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« Getting the most from your tech dollar 1: effective budgeting | Main | Ecomomics of the Chrome netbook: I don't get it »

Strategies for stretching your tech budget

I love getting the maximum bang for my buck. Perhaps it comes from spending years in the Middle East where bargaining is an art form. Maybe it is because that as a former classroom teacher and librarian, I know of better ways to spend educational funds than on wires and chips. Could be that it is just my Midwestern hard-headedness that insists that only fools use two mules when one mule will do. And I know it a deep-seated distrust of anybody who wants to make a profit on selling anything to schools. 

So it seems I am one of the few idiots tech directors who kind of like writing about budgets and saving money instead of spending it - that old "leader vs. manager" thing again. Here are a few previous articles and posts on spending tech/library dollars wisely:

Most of what I've written applies mainly to individual schools and libraries. So I thought it may be fun (for me anyway) to approach the money thing from a district perspective. As district budgets shrink, technology departments will most certainly be impacted. How will we clever tech directors manage to keep up with increasing demands for technologies and services when our financial resources don't? 


Over the next few days, I'll tackle some of these strategies. I'll bet you can hardly wait!

  1. Use effective budgeting techniques
  2. The (buying) power of groups: consortium purchasing, state contracts, bidding and quotes
  3. Sustainable technology
  4. The right tool for the right job: avoid buying a new semi when a used pickup will do
  5. Free is good
  6. Head to the cloud
  7. Enforce standardization
  8. Maximize your e-rate funding
  9. Are you still supporting 16mm flim projectors? I thought so
  10. Stuff without training is money wasted

Any budget stretching strategies you're willing to share?

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Reader Comments (6)

Hey Doug:
I think one of the big concepts we need to grapple with is moving to a student-owned rather than school-owned device model. Seems to me that so many students have access to smart phones / ipads / ipod touches etc. than can provide most of the information processing power they need. Schools need to think about infrastructure to support and policies and practices to enable student owned devices. Of course they also need to provide access to those students without (check them out from the library!)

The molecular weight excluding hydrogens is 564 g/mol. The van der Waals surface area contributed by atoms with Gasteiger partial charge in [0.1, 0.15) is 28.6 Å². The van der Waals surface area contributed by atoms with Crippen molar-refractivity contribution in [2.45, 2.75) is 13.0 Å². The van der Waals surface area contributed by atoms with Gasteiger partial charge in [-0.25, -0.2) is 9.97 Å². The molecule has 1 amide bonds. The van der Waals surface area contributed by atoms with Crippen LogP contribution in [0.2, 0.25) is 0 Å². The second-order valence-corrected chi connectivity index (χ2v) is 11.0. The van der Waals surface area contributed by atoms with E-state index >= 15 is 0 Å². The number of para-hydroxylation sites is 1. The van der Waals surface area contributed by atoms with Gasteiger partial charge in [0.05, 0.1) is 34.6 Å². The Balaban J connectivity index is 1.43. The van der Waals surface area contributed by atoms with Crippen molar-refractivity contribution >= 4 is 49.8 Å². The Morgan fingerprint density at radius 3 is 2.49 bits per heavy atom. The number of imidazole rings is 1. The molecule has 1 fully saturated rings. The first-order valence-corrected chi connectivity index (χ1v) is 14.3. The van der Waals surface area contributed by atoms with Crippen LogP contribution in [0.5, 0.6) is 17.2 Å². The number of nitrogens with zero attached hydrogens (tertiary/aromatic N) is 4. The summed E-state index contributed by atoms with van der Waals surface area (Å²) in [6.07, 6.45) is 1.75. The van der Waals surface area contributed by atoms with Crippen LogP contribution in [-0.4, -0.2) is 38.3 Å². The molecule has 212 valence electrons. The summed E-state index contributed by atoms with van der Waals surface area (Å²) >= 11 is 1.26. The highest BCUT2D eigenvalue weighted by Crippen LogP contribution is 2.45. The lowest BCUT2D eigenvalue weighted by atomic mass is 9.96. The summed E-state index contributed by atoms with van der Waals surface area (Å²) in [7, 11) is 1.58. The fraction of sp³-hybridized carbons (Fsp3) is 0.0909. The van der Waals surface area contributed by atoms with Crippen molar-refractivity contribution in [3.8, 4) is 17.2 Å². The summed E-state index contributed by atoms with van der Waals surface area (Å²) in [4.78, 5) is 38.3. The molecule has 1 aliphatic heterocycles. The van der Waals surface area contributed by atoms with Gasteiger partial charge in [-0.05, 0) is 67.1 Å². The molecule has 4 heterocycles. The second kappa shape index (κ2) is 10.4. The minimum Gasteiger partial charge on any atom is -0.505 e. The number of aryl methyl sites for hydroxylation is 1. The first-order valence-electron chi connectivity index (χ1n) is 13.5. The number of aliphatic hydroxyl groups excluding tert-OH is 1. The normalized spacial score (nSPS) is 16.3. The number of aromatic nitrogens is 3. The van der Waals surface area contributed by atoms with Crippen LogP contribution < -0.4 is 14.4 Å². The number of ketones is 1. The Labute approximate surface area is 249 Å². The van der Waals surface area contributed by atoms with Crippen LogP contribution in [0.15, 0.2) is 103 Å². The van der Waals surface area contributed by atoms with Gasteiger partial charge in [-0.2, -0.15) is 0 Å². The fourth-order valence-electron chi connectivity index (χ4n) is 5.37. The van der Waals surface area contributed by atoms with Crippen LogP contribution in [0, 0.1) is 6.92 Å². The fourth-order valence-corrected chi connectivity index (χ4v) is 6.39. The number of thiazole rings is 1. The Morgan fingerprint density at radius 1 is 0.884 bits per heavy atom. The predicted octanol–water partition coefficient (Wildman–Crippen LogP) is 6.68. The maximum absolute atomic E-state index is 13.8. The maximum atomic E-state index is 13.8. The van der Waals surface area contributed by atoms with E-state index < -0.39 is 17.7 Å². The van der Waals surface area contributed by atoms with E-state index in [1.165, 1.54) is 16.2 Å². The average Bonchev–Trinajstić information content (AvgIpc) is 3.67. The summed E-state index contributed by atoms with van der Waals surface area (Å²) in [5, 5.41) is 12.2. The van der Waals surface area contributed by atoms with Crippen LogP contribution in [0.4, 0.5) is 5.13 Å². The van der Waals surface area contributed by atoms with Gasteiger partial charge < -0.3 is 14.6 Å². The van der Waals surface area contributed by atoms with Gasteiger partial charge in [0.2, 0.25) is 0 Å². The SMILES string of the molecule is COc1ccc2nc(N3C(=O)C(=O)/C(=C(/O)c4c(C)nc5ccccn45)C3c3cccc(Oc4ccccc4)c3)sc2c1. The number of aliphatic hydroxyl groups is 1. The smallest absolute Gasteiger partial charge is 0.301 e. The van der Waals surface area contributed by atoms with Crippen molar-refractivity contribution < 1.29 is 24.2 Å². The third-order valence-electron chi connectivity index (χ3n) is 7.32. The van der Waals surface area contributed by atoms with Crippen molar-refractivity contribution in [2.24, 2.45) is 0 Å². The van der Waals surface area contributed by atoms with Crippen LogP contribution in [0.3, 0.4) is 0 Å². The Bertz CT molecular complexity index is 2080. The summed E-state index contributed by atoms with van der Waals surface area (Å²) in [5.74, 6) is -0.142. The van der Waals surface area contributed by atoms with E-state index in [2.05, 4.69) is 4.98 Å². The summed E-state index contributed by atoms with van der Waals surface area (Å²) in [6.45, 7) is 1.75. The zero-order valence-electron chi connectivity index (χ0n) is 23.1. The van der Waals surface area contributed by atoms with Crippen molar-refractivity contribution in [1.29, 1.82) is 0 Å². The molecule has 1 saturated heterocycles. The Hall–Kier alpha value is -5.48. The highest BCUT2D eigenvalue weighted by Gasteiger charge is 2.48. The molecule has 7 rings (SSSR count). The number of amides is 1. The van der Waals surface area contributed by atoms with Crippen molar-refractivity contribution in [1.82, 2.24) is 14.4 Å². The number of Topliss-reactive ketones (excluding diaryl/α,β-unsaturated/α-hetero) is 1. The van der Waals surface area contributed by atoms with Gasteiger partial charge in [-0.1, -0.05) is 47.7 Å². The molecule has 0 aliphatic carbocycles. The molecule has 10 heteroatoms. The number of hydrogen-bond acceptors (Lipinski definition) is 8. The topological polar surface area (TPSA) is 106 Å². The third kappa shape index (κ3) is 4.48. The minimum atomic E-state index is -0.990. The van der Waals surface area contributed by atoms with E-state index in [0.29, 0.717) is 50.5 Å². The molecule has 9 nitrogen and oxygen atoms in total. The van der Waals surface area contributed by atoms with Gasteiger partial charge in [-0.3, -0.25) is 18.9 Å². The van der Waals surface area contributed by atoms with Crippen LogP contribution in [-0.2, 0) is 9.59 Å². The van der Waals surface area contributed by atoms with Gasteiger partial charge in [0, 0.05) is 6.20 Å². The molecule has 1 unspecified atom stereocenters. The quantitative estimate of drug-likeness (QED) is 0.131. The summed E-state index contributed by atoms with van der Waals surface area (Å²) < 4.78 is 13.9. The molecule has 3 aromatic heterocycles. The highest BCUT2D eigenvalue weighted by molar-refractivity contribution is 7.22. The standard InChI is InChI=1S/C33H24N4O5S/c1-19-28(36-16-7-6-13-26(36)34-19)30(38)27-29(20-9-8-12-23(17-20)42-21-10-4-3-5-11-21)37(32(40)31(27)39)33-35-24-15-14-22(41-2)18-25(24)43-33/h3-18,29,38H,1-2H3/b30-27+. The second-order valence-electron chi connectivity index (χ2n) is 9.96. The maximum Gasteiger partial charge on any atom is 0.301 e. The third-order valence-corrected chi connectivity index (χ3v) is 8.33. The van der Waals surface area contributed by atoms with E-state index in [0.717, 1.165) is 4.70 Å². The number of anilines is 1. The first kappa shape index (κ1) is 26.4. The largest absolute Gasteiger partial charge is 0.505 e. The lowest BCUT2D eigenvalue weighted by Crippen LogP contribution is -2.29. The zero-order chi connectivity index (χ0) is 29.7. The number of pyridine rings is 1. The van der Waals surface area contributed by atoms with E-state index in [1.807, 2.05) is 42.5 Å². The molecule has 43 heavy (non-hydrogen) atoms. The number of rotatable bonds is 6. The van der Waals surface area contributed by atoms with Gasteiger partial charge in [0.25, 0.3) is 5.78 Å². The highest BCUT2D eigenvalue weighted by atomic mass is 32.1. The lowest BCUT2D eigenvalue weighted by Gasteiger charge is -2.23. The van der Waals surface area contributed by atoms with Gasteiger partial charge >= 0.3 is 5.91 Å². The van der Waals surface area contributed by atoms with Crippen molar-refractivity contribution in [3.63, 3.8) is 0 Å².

Thanks .

May 18, 2011 | Unregistered CommenterTim Staal

You're the one from whom I learned that the best educational bang for the buck is still books for the library. The cost per student is low and if they are chosen well and circulate then they are effective expenditures indeed. The have great contrast, are portable, have and endless battery life and work across multiple platforms. Abundant research proves their effectiveness more than any other school technology that I'm aware of.

That being said, with trimmed budgets I'm formulating some riles of thumb as I buy books. If it's a biography the person should be dead or retired. No living teenybopper pop stars. If it's a reference book it better have something I can't easily find online. Same thing with most nonfiction, though in elementary we still need plenty of one-subject non-fiction books on things like planets, animals, etc. And I don't buy fiction unless I can think of at least two students I'd hand it to the day I took it out of the box no matter how good (or bad) the reviews were).

Look forward to this series!


May 18, 2011 | Unregistered CommenterJim Randolph

Strategy #10 - making sure someone who will use the technology every day is helping make decisions.

May 18, 2011 | Unregistered CommenterKenn Gorman

I think budgeting is one of those arts that gets forgotten about in Admin school amongst the theory and acronyms. It's a challenge I kind of look forward to tackling again...I always liked managing multiple budgets back when I worked in a school. I know, clearly I'm a geek.

May 18, 2011 | Unregistered CommenterNathan Mielke

I'll be looking for your take on number 4 since I've been preaching on that topic a lot in our district over the past year or so. We, like so many other large government organizations in this area, believe that we are saving money by standardizing on one or two computing devices to do everything. I'm not even sure that's true in terms of support (which is where the concept originates) anymore but it certainly is off base in schools where we wind up paying for lots of horsepower that is only needed and used by a very few.

May 21, 2011 | Unregistered CommenterTim Stahmer

Hi Tim,

Our district has been thinking much along those same lines. I've been toying with specs for computing devices that could be added to the school supply list. Asking parents to shell out for a netbook is not that much different from asking them to buy kids a graphing calculator.

What I AM waiting for is the curricular reason these machines are required: an e-text book, online learning requirements, etc. Until that happens, I don't think there will be much progress.

But we are working on it,


Thanks, Ninja. Your comment may well appear in section 4 of the series!


Hi Kenn,

I've been a big fan of advisory committees for both tech and libraries for year. I hope I addressed this well enough in post 1.

Thanks for the reminder,


Hi Nathan,

I love budgets too. Had I any mathematical abilities, I may well have been an accountant! Well, maybe not.


May 22, 2011 | Registered CommenterDoug Johnson

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